AN EXCITING new change is well underway for the people of Machynlleth and the wider area, which will guarantee to brings smiles all round.
After establishing in 2011, May 2013 saw the new Cletwr in Tre’r Ddôl spring back to life, with the Siop Cynfelyn and Caffi Cletwr opening their doors to the public and becoming more popular than ever.
Taking into consideration the building errors of the rent-free property, a small group of volunteers at Cletwr then set a target to raise enough money through local funds and applications to create a sustainable building as an alternative.
With the brand new building set to open by summer 2017, the community will be able to look forward to a modern and environmentally sound building which will hold a larger shop and cafe, a meeting room and offices to support community activities.
In addition to that, the building will even have solar panels to further reduce energy.
Cletwr has been very fortunate to have a wide range of funding from various sources, including £497,000 from the Big Lottery Fund, (of which about £300,000 went to buy the site), £172,000 from a Welsh Government grant and £88,000 from an EU grant.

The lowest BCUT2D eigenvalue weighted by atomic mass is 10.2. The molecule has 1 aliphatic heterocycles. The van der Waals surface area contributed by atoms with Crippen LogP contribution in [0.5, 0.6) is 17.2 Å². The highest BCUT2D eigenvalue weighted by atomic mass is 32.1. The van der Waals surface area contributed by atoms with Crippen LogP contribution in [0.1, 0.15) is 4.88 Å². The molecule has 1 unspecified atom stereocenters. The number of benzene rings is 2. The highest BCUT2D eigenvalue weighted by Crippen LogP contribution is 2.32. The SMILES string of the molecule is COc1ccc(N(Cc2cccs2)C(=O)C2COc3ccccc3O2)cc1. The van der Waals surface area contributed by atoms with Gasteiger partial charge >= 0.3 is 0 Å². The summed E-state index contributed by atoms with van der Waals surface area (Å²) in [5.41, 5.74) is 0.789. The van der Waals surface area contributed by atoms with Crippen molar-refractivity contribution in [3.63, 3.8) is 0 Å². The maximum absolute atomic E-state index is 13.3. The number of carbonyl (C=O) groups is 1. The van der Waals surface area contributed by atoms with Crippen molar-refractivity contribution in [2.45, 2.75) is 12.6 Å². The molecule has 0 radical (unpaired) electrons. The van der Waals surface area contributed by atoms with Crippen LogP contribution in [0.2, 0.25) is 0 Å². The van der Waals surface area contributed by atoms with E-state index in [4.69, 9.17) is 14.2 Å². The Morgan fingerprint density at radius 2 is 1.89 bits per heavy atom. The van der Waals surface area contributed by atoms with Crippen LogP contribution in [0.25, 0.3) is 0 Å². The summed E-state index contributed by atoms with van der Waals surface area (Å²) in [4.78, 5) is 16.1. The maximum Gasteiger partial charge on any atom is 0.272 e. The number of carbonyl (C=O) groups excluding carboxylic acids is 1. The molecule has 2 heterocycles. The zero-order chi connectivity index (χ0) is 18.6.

There have also been smaller grants given to them by Ceredigion County Council, Trusthouse and donations from locals.
November brought even better news for Cletwr as they received a letter from the EU Rural Communities Development Fund, stating that all of the funding for the new build was officially in place.
North Ceredigion is known for being a relatively poor area and, with that in mind, one of the main aims of Cletwr is to tackle various issues affecting our community such as isolation, lack of services and poverty.
The Herald was able to interview the newly appointed Chair of Cwni Cymunedol Cletwr, Nigel Callaghan, where he was able to explain about the on-going development in greater detail: “Cwmni Cletwr was originally established in 2011, with the simple aim of re-opening the old Cletwr Services in Tre’r Ddôl as a village shop and cafe.